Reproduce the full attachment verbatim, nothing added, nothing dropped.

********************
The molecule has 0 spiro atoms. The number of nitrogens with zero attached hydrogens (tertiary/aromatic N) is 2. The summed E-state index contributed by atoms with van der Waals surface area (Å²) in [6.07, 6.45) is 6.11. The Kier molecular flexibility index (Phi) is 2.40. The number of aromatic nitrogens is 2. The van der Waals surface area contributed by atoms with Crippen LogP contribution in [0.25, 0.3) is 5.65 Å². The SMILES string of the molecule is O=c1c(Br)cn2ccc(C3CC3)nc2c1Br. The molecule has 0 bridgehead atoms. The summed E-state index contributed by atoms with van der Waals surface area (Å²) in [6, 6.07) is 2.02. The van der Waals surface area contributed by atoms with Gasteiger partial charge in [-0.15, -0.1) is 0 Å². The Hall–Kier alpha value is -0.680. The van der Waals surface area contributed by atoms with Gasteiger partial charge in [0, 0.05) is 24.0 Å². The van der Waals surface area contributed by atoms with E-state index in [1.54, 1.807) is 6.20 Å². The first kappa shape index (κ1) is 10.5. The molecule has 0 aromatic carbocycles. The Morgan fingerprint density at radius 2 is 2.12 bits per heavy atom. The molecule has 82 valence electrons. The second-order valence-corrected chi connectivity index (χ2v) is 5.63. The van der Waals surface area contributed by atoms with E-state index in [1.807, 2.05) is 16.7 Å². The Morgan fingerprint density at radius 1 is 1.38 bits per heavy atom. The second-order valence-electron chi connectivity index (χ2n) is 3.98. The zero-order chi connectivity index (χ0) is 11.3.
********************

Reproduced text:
The molecule has 0 spiro atoms. The number of nitrogens with zero attached hydrogens (tertiary/aromatic N) is 2. The summed E-state index contributed by atoms with van der Waals surface area (Å²) in [6.07, 6.45) is 6.11. The Kier molecular flexibility index (Phi) is 2.40. The number of aromatic nitrogens is 2. The van der Waals surface area contributed by atoms with Crippen LogP contribution in [0.25, 0.3) is 5.65 Å². The SMILES string of the molecule is O=c1c(Br)cn2ccc(C3CC3)nc2c1Br. The molecule has 0 bridgehead atoms. The summed E-state index contributed by atoms with van der Waals surface area (Å²) in [6, 6.07) is 2.02. The van der Waals surface area contributed by atoms with Gasteiger partial charge in [-0.15, -0.1) is 0 Å². The Hall–Kier alpha value is -0.680. The van der Waals surface area contributed by atoms with Gasteiger partial charge in [0, 0.05) is 24.0 Å². The van der Waals surface area contributed by atoms with E-state index in [1.54, 1.807) is 6.20 Å². The first kappa shape index (κ1) is 10.5. The molecule has 0 aromatic carbocycles. The Morgan fingerprint density at radius 2 is 2.12 bits per heavy atom. The molecule has 82 valence electrons. The second-order valence-corrected chi connectivity index (χ2v) is 5.63. The van der Waals surface area contributed by atoms with E-state index in [1.807, 2.05) is 16.7 Å². The Morgan fingerprint density at radius 1 is 1.38 bits per heavy atom. The second-order valence-electron chi connectivity index (χ2n) is 3.98. The zero-order chi connectivity index (χ0) is 11.3.